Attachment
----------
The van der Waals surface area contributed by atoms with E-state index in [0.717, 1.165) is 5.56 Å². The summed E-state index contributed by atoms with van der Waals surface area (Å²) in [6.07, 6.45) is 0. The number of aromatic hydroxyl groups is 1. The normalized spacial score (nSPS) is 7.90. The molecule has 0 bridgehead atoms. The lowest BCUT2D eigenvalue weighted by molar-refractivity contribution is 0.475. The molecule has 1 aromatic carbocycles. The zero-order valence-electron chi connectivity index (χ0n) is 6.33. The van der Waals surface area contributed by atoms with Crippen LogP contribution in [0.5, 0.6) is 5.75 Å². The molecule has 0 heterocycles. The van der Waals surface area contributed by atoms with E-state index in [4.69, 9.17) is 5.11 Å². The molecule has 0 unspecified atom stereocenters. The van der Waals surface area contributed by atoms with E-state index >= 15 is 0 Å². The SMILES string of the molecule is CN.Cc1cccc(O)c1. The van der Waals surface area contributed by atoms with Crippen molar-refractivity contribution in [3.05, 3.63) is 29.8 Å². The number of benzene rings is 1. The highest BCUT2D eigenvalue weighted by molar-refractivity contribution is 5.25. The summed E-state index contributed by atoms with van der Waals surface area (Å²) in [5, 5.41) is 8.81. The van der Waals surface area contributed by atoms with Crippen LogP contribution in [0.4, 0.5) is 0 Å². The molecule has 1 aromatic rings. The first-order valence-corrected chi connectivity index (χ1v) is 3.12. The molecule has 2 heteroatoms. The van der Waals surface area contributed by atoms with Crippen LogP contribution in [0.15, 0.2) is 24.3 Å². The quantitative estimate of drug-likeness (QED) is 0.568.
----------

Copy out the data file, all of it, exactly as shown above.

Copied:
The van der Waals surface area contributed by atoms with E-state index in [0.717, 1.165) is 5.56 Å². The summed E-state index contributed by atoms with van der Waals surface area (Å²) in [6.07, 6.45) is 0. The number of aromatic hydroxyl groups is 1. The normalized spacial score (nSPS) is 7.90. The molecule has 0 bridgehead atoms. The lowest BCUT2D eigenvalue weighted by molar-refractivity contribution is 0.475. The molecule has 1 aromatic carbocycles. The zero-order valence-electron chi connectivity index (χ0n) is 6.33. The van der Waals surface area contributed by atoms with Crippen LogP contribution in [0.5, 0.6) is 5.75 Å². The molecule has 0 heterocycles. The van der Waals surface area contributed by atoms with E-state index in [4.69, 9.17) is 5.11 Å². The molecule has 0 unspecified atom stereocenters. The van der Waals surface area contributed by atoms with E-state index >= 15 is 0 Å². The SMILES string of the molecule is CN.Cc1cccc(O)c1. The van der Waals surface area contributed by atoms with Crippen molar-refractivity contribution in [3.05, 3.63) is 29.8 Å². The number of benzene rings is 1. The highest BCUT2D eigenvalue weighted by molar-refractivity contribution is 5.25. The summed E-state index contributed by atoms with van der Waals surface area (Å²) in [5, 5.41) is 8.81. The van der Waals surface area contributed by atoms with Crippen LogP contribution in [0.4, 0.5) is 0 Å². The molecule has 1 aromatic rings. The first-order valence-corrected chi connectivity index (χ1v) is 3.12. The molecule has 2 heteroatoms. The van der Waals surface area contributed by atoms with Crippen LogP contribution in [0.15, 0.2) is 24.3 Å². The quantitative estimate of drug-likeness (QED) is 0.568.